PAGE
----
Millions Scramble To Get Home

Revelers struggle to secure travel tickets during the biggest holiday migration of the year in China.

newyeartravel-305.jpg Passengers line up at the Guangzhou Railway Station during the Lunar New Year travel rush, Jan. 8, 2012.

Overloaded telephone and online ticketing services have done little to make the job of buying a rail or bus ticket home for millions of Chinese any easier ahead of the Lunar New Year holiday later this month.

The desperate scramble for the hard-to-get tickets kicked off on Sunday, as China's railways released the first tranche of tickets and seat allocations in the largest human migration on the planet.

"There is an online ticket-buying site," said a migrant worker surnamed Song, who is trying to get a ticket from the southern economic boomtown of Shenzhen to her hometown in southwest China's Sichuan province ahead of the all-important family reunion meal on New Year's Eve.

"But it's totally useless ... I couldn't order a ticket in the end."

Faced with millions of calls to a handful of ticket sales lines, frozen websites, or all-night queuing and violent jostling at China's main urban railway stations, many people are forced to "go through the back door," compounding the problem for those without official connections.

A second worker, surnamed Zhang, said he had managed to procure his ticket home this year, but not via the official ticketing services.

"You can try the website," he said. "But it's not like there's a cast-iron guarantee."

A third worker, surnamed Zhao, said most options resulted in queuing, which in China is punctuated by yelled instructions from officials with megaphones, scuffles with would-be queue-jumpers, and a constant fear that one's efforts will come to nothing.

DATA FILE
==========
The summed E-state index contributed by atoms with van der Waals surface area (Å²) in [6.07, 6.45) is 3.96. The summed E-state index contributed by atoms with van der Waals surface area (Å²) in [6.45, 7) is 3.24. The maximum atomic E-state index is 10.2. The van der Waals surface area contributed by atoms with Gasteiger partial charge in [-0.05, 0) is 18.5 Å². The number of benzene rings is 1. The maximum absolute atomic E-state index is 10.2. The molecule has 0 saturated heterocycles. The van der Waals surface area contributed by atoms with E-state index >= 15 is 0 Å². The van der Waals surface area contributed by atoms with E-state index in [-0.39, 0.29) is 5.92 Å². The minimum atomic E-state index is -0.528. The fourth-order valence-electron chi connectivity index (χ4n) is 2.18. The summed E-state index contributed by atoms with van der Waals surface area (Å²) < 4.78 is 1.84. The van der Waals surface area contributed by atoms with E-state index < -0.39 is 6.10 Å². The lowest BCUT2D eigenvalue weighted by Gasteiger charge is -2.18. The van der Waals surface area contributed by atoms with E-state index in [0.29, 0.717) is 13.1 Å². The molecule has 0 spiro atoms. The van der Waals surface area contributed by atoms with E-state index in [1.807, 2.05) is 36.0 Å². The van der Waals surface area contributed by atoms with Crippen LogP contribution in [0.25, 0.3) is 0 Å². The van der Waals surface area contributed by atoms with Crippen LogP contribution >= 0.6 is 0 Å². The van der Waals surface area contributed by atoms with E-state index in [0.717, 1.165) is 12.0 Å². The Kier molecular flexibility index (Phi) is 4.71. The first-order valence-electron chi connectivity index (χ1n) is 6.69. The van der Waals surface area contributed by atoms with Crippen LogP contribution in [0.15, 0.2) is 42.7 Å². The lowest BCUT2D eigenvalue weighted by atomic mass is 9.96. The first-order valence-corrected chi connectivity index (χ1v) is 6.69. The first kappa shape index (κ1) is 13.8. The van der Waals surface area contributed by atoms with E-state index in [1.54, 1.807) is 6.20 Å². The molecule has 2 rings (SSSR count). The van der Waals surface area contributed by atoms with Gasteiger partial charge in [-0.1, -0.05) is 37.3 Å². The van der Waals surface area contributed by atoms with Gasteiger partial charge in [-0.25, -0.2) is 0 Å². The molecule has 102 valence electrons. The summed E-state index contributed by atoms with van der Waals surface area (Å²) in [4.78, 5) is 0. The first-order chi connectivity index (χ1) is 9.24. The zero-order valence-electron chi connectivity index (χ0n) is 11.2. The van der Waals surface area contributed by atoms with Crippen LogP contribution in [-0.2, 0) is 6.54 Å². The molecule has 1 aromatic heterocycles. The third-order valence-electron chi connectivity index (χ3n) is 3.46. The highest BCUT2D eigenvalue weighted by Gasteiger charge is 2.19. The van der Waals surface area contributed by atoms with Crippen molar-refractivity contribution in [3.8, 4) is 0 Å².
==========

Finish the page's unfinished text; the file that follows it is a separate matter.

"You can reserve by phone or you can queue, but if you don't have time, then you have to queue anyway," she said. "Even if you call up and reserve your tickets, you still have to stand in line to collect them."

Black market sales

A worker surnamed Chen trying to return to her hometown in Hunan province said on Monday that the authorities had instituted a real-name registration system for ticket sales this year, in an attempt to clamp down on a nationwide, and well-connected, black market in train and bus tickets.

But she said the result had been fewer options for beleaguered travelers, with fewer touts selling black-market tickets at inflated prices.

"You can't get tickets, you can't order tickets," she said. "Everyone says you can't get them online, either."

But she said some lines, including the one running inland from Guangdong towards Wuhan, had seen some easing of pressure since the high-speed rail links began.

"At least on those lines, it might take a bit longer, but you'll be able to get a ticket," Zhao said. "But on the lines where there's no bullet train you can stand in line but you still won't get a ticket."

She added: "Online, there are so many people trying to buy tickets that you can't even get into the website."

Officials admitted last week that the railway ministry's ticketing website crashed under the sheer volume of page requests, leaving many people with money taken from their credit cards, but no tickets.

The ministry issued more than six million tickets last Monday alone, official media reported, with 1.6 million of those bought over the phone.

The ministry expects Chinese travelers to make more than three billion trips in the lunar New Year period, which will usher in the Year of the Dragon.

Reported by Xin Yu for RFA's Mandarin service and by Lin Jing for the Cantonese service. Translated and written in English by Luisetta Mudie.


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